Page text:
Complexity

Volume 2018, Article ID 3012743, 13 pages

https://doi.org/10.1155/2018/3012743

## Dynamic Behaviors in Coupled Neuron System with the Excitatory and Inhibitory Autapse under Electromagnetic Induction

^{1}Institute of Biophysics and Department of Physics, Central China Normal University, Wuhan 430079, China^{2}College of Electronics and Information Engineering, South-Central University for Nationalities, Wuhan 430074, China^{3}School of Physics and Optoelectronic Engineering, Yangtze University, Jingzhou 434023, China

Correspondence should be addressed to Ya Jia; nc.ude.uncc.liam@yaij

Received 4 April 2018; Revised 3 June 2018; Accepted 25 June 2018; Published 26 July 2018

Academic Editor: Viet-Thanh Pham

Copyright © 2018 Ying Xu et al. This is an open access article distributed under the Creative Commons Attribution License, which permits unrestricted use, distribution, and reproduction in any medium, provided the original work is properly cited.

#### Abstract

The induced current produced by electromagnetic induction can adjust the membrane potential of neuron through the feedback of a magnetic flux-controlled memristor. We adopt the numerical simulation method with the aim of investigating the synchronous behavior in the neuronal system that is coupled by chemical and electrical synapses under electromagnetic induction. Within the improved model, the effects of electromagnetic induction on neurons are described with additive memristive current on the membrane variable, and the memristive current is dependent on the variation of magnetic flow. The simulation results show that the two coupling modes play an important role in the synchronization of the system. By increasing the chemical synaptic feedback gain, we observe a transition from mixed oscillatory to periodic state at a critical value. In addition, two Hopf bifurcation points are found with the change of the external stimuli, and the state of neuron discharge is influenced by initial values. Furthermore, there is a domain of coupling strength and feedback gain values, in which the two coupled neuron system is synchronized and longer time lag is not conducive to the system synchronization.

#### 1. Introduction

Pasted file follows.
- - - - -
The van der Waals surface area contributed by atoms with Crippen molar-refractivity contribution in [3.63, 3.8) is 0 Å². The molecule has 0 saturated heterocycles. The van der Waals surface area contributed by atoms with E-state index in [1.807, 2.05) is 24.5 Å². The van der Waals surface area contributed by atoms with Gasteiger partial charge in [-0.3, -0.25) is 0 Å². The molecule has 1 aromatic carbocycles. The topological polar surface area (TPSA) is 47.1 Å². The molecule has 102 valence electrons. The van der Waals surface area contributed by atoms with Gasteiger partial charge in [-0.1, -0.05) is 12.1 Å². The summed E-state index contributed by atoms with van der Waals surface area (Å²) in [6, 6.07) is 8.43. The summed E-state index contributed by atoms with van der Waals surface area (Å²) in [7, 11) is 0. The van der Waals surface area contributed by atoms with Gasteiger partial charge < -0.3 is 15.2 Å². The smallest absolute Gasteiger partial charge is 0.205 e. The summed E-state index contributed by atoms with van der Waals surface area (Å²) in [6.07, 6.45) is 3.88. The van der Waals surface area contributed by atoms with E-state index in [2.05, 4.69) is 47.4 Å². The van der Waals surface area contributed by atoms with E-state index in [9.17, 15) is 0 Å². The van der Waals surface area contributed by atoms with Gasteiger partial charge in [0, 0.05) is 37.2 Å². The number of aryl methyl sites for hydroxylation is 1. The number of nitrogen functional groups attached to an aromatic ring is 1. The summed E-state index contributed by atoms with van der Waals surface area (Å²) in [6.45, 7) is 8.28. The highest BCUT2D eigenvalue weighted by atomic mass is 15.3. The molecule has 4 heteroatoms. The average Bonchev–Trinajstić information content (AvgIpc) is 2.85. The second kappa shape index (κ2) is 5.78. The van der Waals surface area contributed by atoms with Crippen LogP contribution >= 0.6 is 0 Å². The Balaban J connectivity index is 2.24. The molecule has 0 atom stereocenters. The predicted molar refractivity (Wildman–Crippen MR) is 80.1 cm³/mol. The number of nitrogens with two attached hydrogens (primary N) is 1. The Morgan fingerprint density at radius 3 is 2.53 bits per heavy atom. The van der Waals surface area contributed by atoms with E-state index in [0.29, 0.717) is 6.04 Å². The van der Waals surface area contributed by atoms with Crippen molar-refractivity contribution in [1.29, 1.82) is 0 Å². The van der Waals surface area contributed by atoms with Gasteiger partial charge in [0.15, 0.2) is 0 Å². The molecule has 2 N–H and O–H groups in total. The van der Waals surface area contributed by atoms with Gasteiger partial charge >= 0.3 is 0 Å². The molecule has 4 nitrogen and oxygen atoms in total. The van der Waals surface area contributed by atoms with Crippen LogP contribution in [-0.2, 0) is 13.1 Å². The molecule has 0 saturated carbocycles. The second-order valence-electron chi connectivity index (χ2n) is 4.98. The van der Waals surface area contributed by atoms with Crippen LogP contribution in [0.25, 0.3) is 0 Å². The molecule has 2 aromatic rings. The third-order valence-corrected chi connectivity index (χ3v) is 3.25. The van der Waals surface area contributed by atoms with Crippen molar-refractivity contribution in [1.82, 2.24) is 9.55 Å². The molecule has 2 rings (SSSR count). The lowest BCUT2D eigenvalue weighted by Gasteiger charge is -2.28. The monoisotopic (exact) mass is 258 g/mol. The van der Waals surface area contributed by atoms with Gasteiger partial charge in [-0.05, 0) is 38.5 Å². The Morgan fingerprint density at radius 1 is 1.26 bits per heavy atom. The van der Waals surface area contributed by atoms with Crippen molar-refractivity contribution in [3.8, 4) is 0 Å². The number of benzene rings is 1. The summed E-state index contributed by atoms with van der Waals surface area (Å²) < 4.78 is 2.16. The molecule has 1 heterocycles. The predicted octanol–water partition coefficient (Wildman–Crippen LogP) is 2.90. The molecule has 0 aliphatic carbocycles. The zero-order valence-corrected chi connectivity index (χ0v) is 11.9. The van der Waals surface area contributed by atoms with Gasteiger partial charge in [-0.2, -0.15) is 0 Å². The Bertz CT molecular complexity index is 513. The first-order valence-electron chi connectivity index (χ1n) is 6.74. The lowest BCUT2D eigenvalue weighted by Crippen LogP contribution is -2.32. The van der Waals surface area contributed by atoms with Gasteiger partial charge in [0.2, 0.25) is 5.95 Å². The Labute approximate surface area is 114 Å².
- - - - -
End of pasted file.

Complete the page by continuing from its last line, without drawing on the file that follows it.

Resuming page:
A neural system, which is made up of a large number of neurons, is a complex information network. Different types of discharge patterns can be switched under the control of external stimulation or bifurcation parameter. In order to understand the regulating function of the nervous system, many models of neuronal electrical activity have been proposed. Commonly used models include the FitzHugh-Naguma model [1], Morris-Lecar neuron model [2], Hindmarsh-Rose model [3, 4], Nagumo-Sato neuron model [5], and Wilson-Cowan neuron model [6]. These models that describe neuron dynamics with a set of differential equations are almost derived from the Hodgkin-Huxley [7] model or the simplified version. Some results from biological experiments [8–10] can be explained by theoretical neuron models, such as the Morris-Lecar neuron model. In this model, the membrane potential exhibits quiescent, spiking, or bursting state by changing the external forced current [11]. Neurons do not work in isolation, but they interact to affect the processing of information. There are two forms of synaptic coupling found in the real nervous system, namely, electrical synapse and chemical synapse. The synchronization phenomena are a typical manifestation of the rhythms of group movement; that is, all neurons in the system have a certain connection at the same time or rhythm [12–14]. Bazhenov et al. [15] designed a coupled linear chain of Hindmarsh-Rose model neurons with reciprocal inhibition between neighboring neurons that exhibited synchronous oscillations. Zhang et al. [16] proposed a class of synchronization problems of nonlinear time-delay dynamic networks with a nonuniform impulse effect. Burić et al. [17] studied the synchronization of Hindmarsh-Rose neurons with a time-delayed fast threshold modulation synapse. Xu et al. [18] analyzed the synchronization behavior and mode selection in neural networks under the coupling of chemical or electrical synapses. Yao et al. [19] investigated the influence of coupling strength, time delay, and network topology on synchronization behavior in delay-coupled networks of chaotic pendulums. Gokul and Kapitaniak [20] studied the synchrony of coupling multistable systems which have hidden attractors with each other. In coupled oscillators or coupled neurons, synchronization may occur because of the appropriate coupling effect [21–24]. Interestingly, the stochastic and coherence resonance [25–27] of the nervous system is induced by appropriate noise intensity and external periodic stimulus. The synchronization of the coupling system is an interesting research filed. It is challenging to analyze the dynamic mechanism caused by the variation of the coupling parameters and modes of the system. The synchronization phenomena in Hindmarsh-Rose (HR) neurons that are connected by electrical coupling and chemical coupling, moreover, complete synchronization, phase synchrony, and antisynchrony of neurons are realized [28, 29]. The neural electrical activity has also been widely studied and verified in the circuit [30–35]. For example, Vaidyanathan et al. [36–38] designed electronic circuits to study the feasibility of the 3D novel jerk chaotic system with hyperbolic sinusoidal nonlinearity. Conti and Turchetti [39] performed a circuit to realize approximate identity neural network for the analog synthesis nonlinear dynamical system. Pham et al. [40] proved the existence of chaotic behavior in a three-dimensional autonomous chaotic system with a circular equilibrium by using OrCAD PSpice software and experimental.